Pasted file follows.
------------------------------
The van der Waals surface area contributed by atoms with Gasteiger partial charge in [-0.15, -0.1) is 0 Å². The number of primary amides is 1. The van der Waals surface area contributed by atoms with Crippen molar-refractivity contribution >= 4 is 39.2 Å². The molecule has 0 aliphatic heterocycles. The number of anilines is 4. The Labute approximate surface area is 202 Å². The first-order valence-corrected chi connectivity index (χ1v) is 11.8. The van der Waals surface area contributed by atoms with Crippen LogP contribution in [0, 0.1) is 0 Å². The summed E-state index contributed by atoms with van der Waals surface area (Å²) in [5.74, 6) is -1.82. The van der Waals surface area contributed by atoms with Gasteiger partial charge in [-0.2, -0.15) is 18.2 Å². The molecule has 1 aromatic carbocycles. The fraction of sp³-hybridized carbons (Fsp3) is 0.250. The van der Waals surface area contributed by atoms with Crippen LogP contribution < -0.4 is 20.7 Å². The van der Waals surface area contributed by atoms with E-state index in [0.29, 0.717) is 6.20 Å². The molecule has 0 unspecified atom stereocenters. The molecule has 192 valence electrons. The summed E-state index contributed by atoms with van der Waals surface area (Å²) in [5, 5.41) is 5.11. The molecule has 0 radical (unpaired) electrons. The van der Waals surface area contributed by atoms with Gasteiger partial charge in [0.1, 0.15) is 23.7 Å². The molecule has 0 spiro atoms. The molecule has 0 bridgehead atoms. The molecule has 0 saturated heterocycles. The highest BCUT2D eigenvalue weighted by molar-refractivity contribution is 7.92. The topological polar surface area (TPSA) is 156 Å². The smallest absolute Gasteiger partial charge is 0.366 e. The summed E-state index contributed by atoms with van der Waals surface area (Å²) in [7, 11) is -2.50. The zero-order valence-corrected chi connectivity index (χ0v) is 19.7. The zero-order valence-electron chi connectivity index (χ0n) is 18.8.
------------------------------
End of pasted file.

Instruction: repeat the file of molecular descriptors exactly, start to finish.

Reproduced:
The van der Waals surface area contributed by atoms with Gasteiger partial charge in [-0.15, -0.1) is 0 Å². The number of primary amides is 1. The van der Waals surface area contributed by atoms with Crippen molar-refractivity contribution >= 4 is 39.2 Å². The molecule has 0 aliphatic heterocycles. The number of anilines is 4. The Labute approximate surface area is 202 Å². The first-order valence-corrected chi connectivity index (χ1v) is 11.8. The van der Waals surface area contributed by atoms with Crippen LogP contribution in [0, 0.1) is 0 Å². The summed E-state index contributed by atoms with van der Waals surface area (Å²) in [5.74, 6) is -1.82. The van der Waals surface area contributed by atoms with Gasteiger partial charge in [-0.2, -0.15) is 18.2 Å². The molecule has 1 aromatic carbocycles. The fraction of sp³-hybridized carbons (Fsp3) is 0.250. The van der Waals surface area contributed by atoms with Crippen LogP contribution < -0.4 is 20.7 Å². The van der Waals surface area contributed by atoms with E-state index in [0.29, 0.717) is 6.20 Å². The molecule has 0 unspecified atom stereocenters. The molecule has 192 valence electrons. The summed E-state index contributed by atoms with van der Waals surface area (Å²) in [5, 5.41) is 5.11. The molecule has 0 radical (unpaired) electrons. The van der Waals surface area contributed by atoms with Gasteiger partial charge in [0.1, 0.15) is 23.7 Å². The molecule has 0 spiro atoms. The molecule has 0 bridgehead atoms. The molecule has 0 saturated heterocycles. The highest BCUT2D eigenvalue weighted by molar-refractivity contribution is 7.92. The topological polar surface area (TPSA) is 156 Å². The smallest absolute Gasteiger partial charge is 0.366 e. The summed E-state index contributed by atoms with van der Waals surface area (Å²) in [7, 11) is -2.50. The zero-order valence-corrected chi connectivity index (χ0v) is 19.7. The zero-order valence-electron chi connectivity index (χ0n) is 18.8.